Several apps that are ideal in a mobile setting are shown in the slide show (slides #4, #8, #9, #10 and #11). These apps are very useful when available at your fingertips during a meeting or field activity. Websites that are formatted for mobile devices also meet these needs and should be discussed too. http://AnalysisChamp.com is a great example of a site with advanced calculation and unit converter capabilities that is formatted for a mobile device and free to use any time.
I just discovered this one, but not sure about its utility...at least it was free?
Mechanical engineers sometimes need to deal with HVAC types of issues and that means dealing with the pyschrometric charts to figure out how much water is in the air and how much cooling you can get...etc
Reets Drying Academy has made a specialized app for this kind of general purpose although it is specific to his terminology and application for water damage professionals. It's worthy to note. There's always room for other apps in the same flavor.
this is more of a recommendation for a future app for iPad:
A potentially awesome app would be if someone would take the time to build an iPad app for stress and strain types of problems. Using Roark's Stress and Strain as a guide would be a good start. It's a huge catalog of closed-form solutions to common and weirdly recurring stress and strain problems. For those who do nuts and bolts kind of mechanism evaluations, this would be priceless. The iPad is very graphic so the pictures of the different setups with the variables clearly illustrated would be easily doable. The user could just punch in the input variables and get an answer dumped out quickly, then adjust the values as needed to get the right answer for the specific job. Many stress/strain kinds of problems can be simplified so that you don't need a full-blown FEA model.
Most of the time, your boss won't want you to spend that kind of time getting that kind of accuracy if it's a fairly inconsequential issue.
For those of us who are mechanical engineers, I have a few recommendations to offer for good iPad apps. I echo the earlier sentiment about how most apps for iPad are more for novelty than utility. I'm happy to include a few exceptions to the rule.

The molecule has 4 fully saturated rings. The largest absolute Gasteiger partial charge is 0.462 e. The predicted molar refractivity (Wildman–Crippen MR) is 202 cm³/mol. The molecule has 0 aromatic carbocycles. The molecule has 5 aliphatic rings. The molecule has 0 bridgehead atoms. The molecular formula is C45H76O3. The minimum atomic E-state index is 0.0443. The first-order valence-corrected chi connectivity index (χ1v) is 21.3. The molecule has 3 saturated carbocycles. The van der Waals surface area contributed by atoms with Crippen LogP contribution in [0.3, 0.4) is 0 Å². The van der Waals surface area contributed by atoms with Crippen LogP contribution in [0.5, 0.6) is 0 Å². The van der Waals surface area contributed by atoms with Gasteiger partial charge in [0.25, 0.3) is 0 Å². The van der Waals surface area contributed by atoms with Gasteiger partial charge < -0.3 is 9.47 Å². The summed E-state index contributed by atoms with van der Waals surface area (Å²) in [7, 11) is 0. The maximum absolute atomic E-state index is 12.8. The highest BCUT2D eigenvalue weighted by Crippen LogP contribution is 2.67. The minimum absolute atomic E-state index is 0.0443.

One is called "IntSteamTable" for International Steam Tables. Although you have to pay a fee for it, I have used it a lot! I highly recommend it for those trying to do powerplant calculations or other types of analysis requiring quick and accurate answers from steam tables. It's based on the IAPWS-IF97 tables which are fairly common. I was VERY impressed and have found it VERY useful. iPad apps for engineering are not always this robust.
Another is called "Compressible" which is a calculator for isentropic compressible flow relations, normal and oblique shock, Fanno and Rayleigh types of flow. For the aerospace engineer, it's an awesome tool to have as I recently had cause to dig up my aerospace chops to get a valve problem solved. This is an iPhone app that is stretched to fit the iPad. (Anyone else find that annoying? having to stretch an iPhone app into iPad... )
thanks for the sliderule app recommendation (speaking of geek novelties). I have one made by TestTubeGames. I'll check out the other one.
iPADs and the like are media consumption devices. They are not good at creating (where KB/Mouse is the most productive input dev)
We use iPADs on our factory floor for work instructions where they view PDFs on our network. My wife and I each have one. She reads books and posts on facebook. I browse the net and watch TV (usually in Bed).
The new iPAD3 display is stunning.
One of my pet peeves is the computer industry has gone backwards in monitor resolution. ie Try getting a 1920x1200 screen now in a laptop. The highest you can now get is 1920x1050, and most laptops are 1366x768 or some similar miserable resolution. I would dearly love 300DPI monitors. (I know one of the issues is windows doen't do vector scaling)
Although plastics make up only about 11% of all US municipal solid waste, many are actually more energy-dense than coal. Converting these non-recycled plastics into energy with existing technologies could reduce US coal consumption, as well as boost domestic energy reserves, says a new study.
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